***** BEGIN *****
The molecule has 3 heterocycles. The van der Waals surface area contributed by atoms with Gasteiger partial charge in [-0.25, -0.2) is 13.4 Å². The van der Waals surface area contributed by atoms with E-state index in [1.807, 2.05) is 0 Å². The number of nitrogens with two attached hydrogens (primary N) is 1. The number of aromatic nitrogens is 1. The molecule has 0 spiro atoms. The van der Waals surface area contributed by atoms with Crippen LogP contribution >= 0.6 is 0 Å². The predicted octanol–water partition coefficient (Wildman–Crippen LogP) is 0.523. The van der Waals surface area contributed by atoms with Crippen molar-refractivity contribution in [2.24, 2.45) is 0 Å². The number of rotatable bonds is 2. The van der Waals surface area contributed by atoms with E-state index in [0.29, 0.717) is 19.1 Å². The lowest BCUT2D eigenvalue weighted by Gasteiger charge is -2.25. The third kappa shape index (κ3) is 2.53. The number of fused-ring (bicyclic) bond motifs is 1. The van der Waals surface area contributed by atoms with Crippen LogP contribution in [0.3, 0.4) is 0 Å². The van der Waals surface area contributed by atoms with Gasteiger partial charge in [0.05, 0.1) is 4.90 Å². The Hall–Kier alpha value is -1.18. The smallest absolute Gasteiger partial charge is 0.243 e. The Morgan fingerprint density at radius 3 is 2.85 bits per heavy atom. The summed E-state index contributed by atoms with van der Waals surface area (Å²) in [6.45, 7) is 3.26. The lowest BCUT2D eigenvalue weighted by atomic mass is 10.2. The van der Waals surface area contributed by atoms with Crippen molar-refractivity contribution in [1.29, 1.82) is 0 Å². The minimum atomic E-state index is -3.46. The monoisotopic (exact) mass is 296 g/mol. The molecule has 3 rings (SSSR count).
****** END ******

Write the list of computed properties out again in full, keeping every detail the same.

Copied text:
The molecule has 3 heterocycles. The van der Waals surface area contributed by atoms with Gasteiger partial charge in [-0.25, -0.2) is 13.4 Å². The van der Waals surface area contributed by atoms with E-state index in [1.807, 2.05) is 0 Å². The number of nitrogens with two attached hydrogens (primary N) is 1. The number of aromatic nitrogens is 1. The molecule has 0 spiro atoms. The van der Waals surface area contributed by atoms with Crippen LogP contribution >= 0.6 is 0 Å². The predicted octanol–water partition coefficient (Wildman–Crippen LogP) is 0.523. The van der Waals surface area contributed by atoms with Crippen molar-refractivity contribution in [2.24, 2.45) is 0 Å². The number of rotatable bonds is 2. The van der Waals surface area contributed by atoms with E-state index in [0.29, 0.717) is 19.1 Å². The lowest BCUT2D eigenvalue weighted by Gasteiger charge is -2.25. The third kappa shape index (κ3) is 2.53. The number of fused-ring (bicyclic) bond motifs is 1. The van der Waals surface area contributed by atoms with Crippen LogP contribution in [0.3, 0.4) is 0 Å². The van der Waals surface area contributed by atoms with Gasteiger partial charge in [0.05, 0.1) is 4.90 Å². The Hall–Kier alpha value is -1.18. The smallest absolute Gasteiger partial charge is 0.243 e. The Morgan fingerprint density at radius 3 is 2.85 bits per heavy atom. The summed E-state index contributed by atoms with van der Waals surface area (Å²) in [6.45, 7) is 3.26. The lowest BCUT2D eigenvalue weighted by atomic mass is 10.2. The van der Waals surface area contributed by atoms with Crippen molar-refractivity contribution in [1.29, 1.82) is 0 Å². The minimum atomic E-state index is -3.46. The monoisotopic (exact) mass is 296 g/mol. The molecule has 3 rings (SSSR count).